Date: 26 February 2014, 5.00pm
Location: Seminar Room, Beech Grove House
In this interactive talk, Professor Catherine Roach presents a chapter from her forthcoming book Happily Ever After: The Romance Narrative in Popular Culture. This romance narrative is perhaps the most powerful and omnipresent narrative in modern Western culture and functions, indeed, as an imperative for how to live the good life: Find your one true love and live happily ever after. She introduces the parameters of her project as a performative ethnography in which she writes, as an academic, about how this romance narrative functions while she also writes, as a delighted newbie novelist, works of mainstream romantic fiction.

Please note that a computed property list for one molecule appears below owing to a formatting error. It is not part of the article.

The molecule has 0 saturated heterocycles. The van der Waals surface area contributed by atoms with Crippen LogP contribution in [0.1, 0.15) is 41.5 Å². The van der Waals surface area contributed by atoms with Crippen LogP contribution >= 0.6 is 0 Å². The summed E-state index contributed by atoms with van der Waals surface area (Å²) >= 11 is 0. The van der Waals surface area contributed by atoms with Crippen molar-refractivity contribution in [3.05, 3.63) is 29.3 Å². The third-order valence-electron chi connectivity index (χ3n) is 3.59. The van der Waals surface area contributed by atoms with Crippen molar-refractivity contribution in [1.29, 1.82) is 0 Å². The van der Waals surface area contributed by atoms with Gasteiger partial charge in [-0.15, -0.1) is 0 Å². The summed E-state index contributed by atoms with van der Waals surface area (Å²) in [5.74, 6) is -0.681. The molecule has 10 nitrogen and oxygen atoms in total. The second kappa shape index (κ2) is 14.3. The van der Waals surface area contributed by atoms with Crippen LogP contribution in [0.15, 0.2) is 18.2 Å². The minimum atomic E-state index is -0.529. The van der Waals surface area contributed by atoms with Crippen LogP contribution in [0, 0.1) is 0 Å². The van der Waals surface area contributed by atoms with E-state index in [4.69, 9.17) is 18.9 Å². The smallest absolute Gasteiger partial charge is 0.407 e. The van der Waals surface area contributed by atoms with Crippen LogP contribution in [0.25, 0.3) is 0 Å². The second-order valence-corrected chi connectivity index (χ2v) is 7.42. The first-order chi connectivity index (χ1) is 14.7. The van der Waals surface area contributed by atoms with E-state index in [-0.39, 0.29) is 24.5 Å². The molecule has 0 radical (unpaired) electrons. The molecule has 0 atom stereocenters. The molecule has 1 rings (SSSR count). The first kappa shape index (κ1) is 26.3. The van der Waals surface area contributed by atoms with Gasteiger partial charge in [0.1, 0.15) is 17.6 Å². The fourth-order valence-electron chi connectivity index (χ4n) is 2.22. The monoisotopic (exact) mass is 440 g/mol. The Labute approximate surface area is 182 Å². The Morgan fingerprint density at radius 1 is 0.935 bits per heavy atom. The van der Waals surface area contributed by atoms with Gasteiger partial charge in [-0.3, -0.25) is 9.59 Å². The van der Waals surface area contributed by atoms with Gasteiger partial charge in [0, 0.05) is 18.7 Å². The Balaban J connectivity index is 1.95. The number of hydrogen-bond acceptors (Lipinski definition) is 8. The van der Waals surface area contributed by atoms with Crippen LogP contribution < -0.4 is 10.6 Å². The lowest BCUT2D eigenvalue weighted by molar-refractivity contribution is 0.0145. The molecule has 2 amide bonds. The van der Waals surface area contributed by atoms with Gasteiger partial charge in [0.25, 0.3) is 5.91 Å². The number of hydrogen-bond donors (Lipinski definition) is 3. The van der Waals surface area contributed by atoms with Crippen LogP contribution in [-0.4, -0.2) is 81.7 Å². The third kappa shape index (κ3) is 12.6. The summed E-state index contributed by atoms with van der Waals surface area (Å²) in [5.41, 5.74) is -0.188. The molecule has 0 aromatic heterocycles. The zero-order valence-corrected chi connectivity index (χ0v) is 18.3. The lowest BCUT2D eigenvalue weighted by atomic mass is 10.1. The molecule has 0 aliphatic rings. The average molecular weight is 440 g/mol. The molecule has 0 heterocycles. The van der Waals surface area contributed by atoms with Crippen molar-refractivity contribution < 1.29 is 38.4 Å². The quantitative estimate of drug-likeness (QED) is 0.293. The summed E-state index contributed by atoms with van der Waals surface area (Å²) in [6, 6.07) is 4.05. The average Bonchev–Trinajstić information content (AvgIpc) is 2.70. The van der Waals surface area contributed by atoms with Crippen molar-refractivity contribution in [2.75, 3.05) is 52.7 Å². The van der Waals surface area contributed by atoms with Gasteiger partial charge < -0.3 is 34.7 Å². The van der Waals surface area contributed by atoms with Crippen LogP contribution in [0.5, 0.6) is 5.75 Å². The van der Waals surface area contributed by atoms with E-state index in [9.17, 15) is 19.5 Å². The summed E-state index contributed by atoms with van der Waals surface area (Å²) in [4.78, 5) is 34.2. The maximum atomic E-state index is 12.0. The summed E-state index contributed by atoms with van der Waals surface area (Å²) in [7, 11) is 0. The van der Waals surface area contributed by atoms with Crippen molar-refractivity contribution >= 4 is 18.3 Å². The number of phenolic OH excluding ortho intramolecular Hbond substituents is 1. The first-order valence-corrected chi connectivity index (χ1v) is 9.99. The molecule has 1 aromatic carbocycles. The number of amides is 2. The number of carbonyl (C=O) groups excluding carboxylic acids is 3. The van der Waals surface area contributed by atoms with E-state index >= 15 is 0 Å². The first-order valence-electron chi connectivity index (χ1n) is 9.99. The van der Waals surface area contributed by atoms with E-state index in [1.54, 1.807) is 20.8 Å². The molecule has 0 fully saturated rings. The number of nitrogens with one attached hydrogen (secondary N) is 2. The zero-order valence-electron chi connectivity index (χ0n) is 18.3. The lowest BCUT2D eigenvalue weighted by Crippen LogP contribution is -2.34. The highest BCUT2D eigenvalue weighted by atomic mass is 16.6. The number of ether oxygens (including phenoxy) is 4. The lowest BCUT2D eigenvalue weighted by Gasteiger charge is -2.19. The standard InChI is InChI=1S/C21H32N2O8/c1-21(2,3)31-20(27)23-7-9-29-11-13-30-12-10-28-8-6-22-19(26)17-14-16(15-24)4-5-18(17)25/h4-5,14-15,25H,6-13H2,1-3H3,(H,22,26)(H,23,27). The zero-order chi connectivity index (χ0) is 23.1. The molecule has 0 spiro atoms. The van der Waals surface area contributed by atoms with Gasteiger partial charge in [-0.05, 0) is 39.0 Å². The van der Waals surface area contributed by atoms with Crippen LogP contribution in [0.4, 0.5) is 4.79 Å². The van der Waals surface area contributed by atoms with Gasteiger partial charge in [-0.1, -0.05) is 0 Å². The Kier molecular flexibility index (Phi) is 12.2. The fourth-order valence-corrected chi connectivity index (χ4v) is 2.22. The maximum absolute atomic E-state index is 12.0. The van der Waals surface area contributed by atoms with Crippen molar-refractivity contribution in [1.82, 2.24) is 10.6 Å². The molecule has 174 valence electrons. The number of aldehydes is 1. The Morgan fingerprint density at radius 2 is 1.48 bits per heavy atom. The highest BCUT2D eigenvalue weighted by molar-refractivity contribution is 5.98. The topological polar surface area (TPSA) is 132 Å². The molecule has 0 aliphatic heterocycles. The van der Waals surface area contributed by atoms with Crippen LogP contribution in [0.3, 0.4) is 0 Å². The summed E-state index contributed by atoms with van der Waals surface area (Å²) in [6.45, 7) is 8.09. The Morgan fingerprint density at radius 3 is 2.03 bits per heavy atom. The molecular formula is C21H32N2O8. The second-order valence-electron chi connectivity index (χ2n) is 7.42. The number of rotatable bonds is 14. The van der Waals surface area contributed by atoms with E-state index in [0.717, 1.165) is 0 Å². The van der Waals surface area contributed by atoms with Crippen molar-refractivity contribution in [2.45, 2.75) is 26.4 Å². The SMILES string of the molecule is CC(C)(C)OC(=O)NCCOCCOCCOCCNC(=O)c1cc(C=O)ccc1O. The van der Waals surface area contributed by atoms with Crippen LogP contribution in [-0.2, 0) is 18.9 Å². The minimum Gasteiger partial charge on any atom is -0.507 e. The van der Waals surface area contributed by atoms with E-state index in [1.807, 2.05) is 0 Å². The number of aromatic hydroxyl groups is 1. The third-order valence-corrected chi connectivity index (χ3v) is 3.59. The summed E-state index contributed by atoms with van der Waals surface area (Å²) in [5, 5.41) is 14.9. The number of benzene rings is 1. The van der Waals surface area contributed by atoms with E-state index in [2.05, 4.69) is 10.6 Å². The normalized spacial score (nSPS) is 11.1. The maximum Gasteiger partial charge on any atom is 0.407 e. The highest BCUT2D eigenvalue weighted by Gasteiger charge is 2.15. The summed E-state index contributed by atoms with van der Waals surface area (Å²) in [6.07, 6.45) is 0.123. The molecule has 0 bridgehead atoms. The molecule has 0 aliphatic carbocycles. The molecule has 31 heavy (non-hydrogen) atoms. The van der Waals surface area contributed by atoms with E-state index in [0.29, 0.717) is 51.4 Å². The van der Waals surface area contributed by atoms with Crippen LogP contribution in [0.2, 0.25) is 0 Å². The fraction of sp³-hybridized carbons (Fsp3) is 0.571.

For this seminar, she tries to unravel the “conundrum of erotic love” in terms of notions of freedom and bondage, examining this conundrum in high art literature but focusing particularly on the top-publishing genre of popular romantic fiction. The African-American romance novel Indigo provides a framework for this discussion: Can you become a slave for love? What makes romance empowering, feminist, and freeing? What does it mean for a man to be “pussy-whipped” by love? How do today’s romantic novels constitute a massive cultural fantasy space—largely gendered—for the exploration of these questions?